Confed chief executive Niall Dickson reflected on the adverse circumstances that are often the precursor for change, and highlighted the window of opportunity that he believes now exists to change ways of working without tragedy as the catalyst.
In his address to delegates on day two of Confed18, he acknowledged that “At times of adversity and national trauma, in Manchester as in Grenfell exactly a year ago, when the spotlight is shining on this service, we see something special and even today, after 70 amazing years, it is more diverse than ever and with even greater potential.”
He suggested that now is the moment to make a decision about what the government and the NHS are willing to invest in the health and care of the growing population. Niall argued the need for an agreement made jointly with the public about what they will receive in return for a longer-term funding settlement, and that to deliver on that agreement, there must be a framework to facilitate transformation and build the necessary workforce.
Investment must be focused and targeted
Reflecting on current challenges and their relative comparisons with previous decades, he reiterated the NHS Confederation’s call for investment as identified in Securing the future, the major study into health and care funding commissioned by the NHS Confederation.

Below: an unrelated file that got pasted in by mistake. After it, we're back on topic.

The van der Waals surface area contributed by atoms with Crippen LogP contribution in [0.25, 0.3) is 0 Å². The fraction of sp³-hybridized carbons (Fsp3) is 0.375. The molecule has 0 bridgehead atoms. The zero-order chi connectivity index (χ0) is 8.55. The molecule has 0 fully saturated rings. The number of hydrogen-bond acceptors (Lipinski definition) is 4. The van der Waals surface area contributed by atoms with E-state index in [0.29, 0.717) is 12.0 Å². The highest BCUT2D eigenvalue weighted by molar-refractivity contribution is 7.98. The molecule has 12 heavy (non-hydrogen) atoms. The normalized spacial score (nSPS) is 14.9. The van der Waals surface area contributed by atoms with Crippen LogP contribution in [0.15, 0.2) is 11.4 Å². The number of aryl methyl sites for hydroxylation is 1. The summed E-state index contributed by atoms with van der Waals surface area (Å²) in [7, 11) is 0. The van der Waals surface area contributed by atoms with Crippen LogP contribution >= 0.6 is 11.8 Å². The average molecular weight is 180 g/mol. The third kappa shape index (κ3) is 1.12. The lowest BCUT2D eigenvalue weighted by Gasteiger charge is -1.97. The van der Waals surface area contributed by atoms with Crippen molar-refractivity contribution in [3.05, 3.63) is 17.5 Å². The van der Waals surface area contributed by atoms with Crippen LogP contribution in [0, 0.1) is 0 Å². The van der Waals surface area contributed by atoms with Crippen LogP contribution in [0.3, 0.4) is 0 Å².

“Investment can deliver results, he said, but it needs to be focused and targeted, with a shared understanding over what can be done and over what period, and a new plan for health and care must be developed and agreed with the service and with the public.”
Posing the question of how to create a sustainable system that manages growing demand, he outlined several elements that such a system would involve, including performance management arrangements and financial incentives that support system working and encourage investment in new models of care; clear milestones towards achieving parity of esteem for both mental health and social care; a greater emphasis on support and improvement; and an honest conversation about the future of commissioning in England.
Immediate steps to address workforce crisis
Niall’s final point was on the current workforce crisis, and he identified immediate steps that the government could take to tackle it: to reform the present migration system, to make the apprenticeship levy more flexible, and to reinstate the professional development training funds – all of which are actions that the NHS Confederation, through NHS Employers, is asking the government to address.
Niall closed his speech with a call for local and national collaboration, and his hopes for the NHS Confederation’s role within that:
“We believe there has never been a more important time for the diverse organisations that make up health and care to come together locally and nationally to find common ground and to help shape a different future. We hope we can play a part in that and that our new regional team, our networks and national offices can convene, provide support, and act as a conduit between local reality and national policy.”
The main stage sessions from Confed18 are available to watch on our watch again page